Questions or Comments for Matthew
Leave comments for Matthew here.
Hi Matthew. Thanks for the encouraging words. I have two questions for you. The first, is whether you are related to Jim Faulconer, the BYU philosophy professor from whom I took 9 hours of classes in the 1970s. The second has to do with editing. When I create an edit and save it, it often doesn't show up if I close and open the Wiki. It has been saved because if I open the edit box again, it is still there. But if I set things to scroll through the entire chapter, it doesn't show. Is that because the wiki is moderated and the edit must be approved before it shows. If I knew that to be the case, I would not be concerned. But as things stand, I am always worried that my comments may not have been saved since they are not showing up. Larsenwv (Val Larsen)
- Hi Val. Yes I am his son. As for the question about saving--this sounds like a caching problem. There isn't any moderation so that isn't the issue. I'll investigate the problem and report back. In the meantime, sorry for the inconvenience. At some point (maybe within 24 hours) the cache of the page should expire and your edits will show. You can force this to happen by adding ?action=purge to the end of the URL of the page. Let me know if that instruction isn't helpful and I can be more explicit. thanks --Matthew Faulconer 07:41, 17 February 2012 (CET)
I ask if you were Jim's son before seeing the picture you posted. After seeing the picture (but before seeing your reply) I had no doubt about the answer. There is a clear family resemblance.
I think I figured out what the problem was. I wasn't entering anything into the comment field at the bottom of the edit. I think the message posts to the main scroll when there is a comment but stays just in the subsection when no comment is entered. I'm not sure why that should be, but it seems to be true.
Hi Matthew, this is natefifield. It's been pretty lonely here at Feast Upon the Word, seems most of the contributions have come from me the last few weeks. I was concerned about recent anonymous posting on James 5:1-5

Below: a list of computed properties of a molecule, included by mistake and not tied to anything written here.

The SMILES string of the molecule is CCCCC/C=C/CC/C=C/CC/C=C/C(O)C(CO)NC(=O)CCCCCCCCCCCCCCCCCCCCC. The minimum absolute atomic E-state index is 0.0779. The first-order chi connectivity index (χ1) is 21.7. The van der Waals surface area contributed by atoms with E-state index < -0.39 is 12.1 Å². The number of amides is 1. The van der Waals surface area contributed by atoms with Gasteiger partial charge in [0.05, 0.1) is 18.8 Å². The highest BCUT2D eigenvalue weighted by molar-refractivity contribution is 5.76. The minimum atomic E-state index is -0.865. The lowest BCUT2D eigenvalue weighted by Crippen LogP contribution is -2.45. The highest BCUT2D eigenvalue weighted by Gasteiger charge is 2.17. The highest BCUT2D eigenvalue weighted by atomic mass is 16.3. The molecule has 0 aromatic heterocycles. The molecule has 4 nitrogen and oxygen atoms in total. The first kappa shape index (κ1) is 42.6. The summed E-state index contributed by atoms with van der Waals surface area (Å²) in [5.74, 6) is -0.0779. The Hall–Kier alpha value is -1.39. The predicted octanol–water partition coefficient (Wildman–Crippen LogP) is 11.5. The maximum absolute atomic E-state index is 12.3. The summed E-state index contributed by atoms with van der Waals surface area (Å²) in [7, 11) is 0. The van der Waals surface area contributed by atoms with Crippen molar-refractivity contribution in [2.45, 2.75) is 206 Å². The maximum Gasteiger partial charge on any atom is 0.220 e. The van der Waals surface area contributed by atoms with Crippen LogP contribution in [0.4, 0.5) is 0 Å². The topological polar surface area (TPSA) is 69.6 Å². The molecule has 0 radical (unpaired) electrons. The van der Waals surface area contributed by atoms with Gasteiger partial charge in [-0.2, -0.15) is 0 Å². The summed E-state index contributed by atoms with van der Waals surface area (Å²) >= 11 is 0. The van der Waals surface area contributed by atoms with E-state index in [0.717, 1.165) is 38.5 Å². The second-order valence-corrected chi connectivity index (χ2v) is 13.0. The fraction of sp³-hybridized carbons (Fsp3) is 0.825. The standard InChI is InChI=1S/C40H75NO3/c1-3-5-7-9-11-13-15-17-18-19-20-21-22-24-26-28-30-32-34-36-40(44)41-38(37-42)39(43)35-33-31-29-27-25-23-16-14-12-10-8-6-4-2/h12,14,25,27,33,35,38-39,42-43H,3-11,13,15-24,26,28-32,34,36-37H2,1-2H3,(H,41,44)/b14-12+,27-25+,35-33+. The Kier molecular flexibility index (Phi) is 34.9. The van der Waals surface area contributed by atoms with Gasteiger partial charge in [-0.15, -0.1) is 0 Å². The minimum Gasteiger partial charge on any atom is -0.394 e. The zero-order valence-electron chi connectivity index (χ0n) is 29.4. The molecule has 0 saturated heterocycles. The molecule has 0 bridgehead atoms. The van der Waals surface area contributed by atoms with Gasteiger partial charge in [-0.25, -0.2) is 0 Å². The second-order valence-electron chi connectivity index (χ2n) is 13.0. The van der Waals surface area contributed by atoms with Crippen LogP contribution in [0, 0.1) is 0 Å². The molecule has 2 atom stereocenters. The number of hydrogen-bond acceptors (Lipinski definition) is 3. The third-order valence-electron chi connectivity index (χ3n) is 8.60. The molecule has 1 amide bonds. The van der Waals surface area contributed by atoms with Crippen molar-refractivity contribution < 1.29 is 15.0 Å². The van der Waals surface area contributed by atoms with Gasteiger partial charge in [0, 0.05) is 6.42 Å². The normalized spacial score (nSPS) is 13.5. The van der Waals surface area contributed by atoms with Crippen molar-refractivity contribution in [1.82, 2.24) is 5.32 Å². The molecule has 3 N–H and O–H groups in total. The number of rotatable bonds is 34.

I didn't click on any links for fear they contain viruses or something like that. I tried deleting it, but was unable to do so. Just wanted to let you know.
- Hi Natefifield. Just fixed James 5:1-5. Thanks for drawing it to my attention. Yes it was a good idea not to click on the links. Even if they aren't viruses they won't lead to anything of value.
- Thanks so much for your continued contributions to the site. This site has throughout its history often only had one or two contributors over any given time. Who is doing the contributing changes over time but it seems like there is always someone. And I'm grateful for you taking up the torch. Others who are reading, I encourage you also to contribute. Though it may feel lonely there is a real audience. We've had 2600 visits in the last month, with 2100 of these being unique visitors. So keep posting. We love it. --Matthew Faulconer 07:23, 25 September 2009 (CEST)
Hi Matthew. I have something to contribute to the questions posed at Gen 3:21-24. Since my discussion involves the whole of Genesis 2:4-3:24, it would be more appropriate to place it in the discussion page. My thesis revolves around distinguishing between Genesis and later interpreters like Paul or Joseph Smith. I've done this sort of thing here before, and explain my methodology on my user page. However, in this case, what I have to say about Genesis 2-3 is potentially controversial, even if I affirm what Paul and Joseph said about this passage settles the matter. My question is what I should do about it? Should I go ahead and post to the discussion page? Should I post my thesis on my own site and simply leave a link with the appropriate warning? Or simply don't say anything on this site at all? Timothy A. Griffy 04:44, 2 May 2013 (CEST)
Archives of this page
I clear this page out occasionally and add links to the version right before I clear it out here.
Alma 12, trying to understand
I just wanted to thank you very much for the commentary related to Alma 12. It was hugely helpful in bringing attention to some of the details, that are crucial but are often overlooked in lesson manuals. In my self study, I felt this chapter was very important to understand and I really appreciated the drilling down into the details of the likely meanings of the first and second commandment, how the first was given to Adam and Eve without their full awareness, and so that there would necessarily be a difference between the judgement towards breaking the first and second commandments (which have specific meanings according to this chapter.)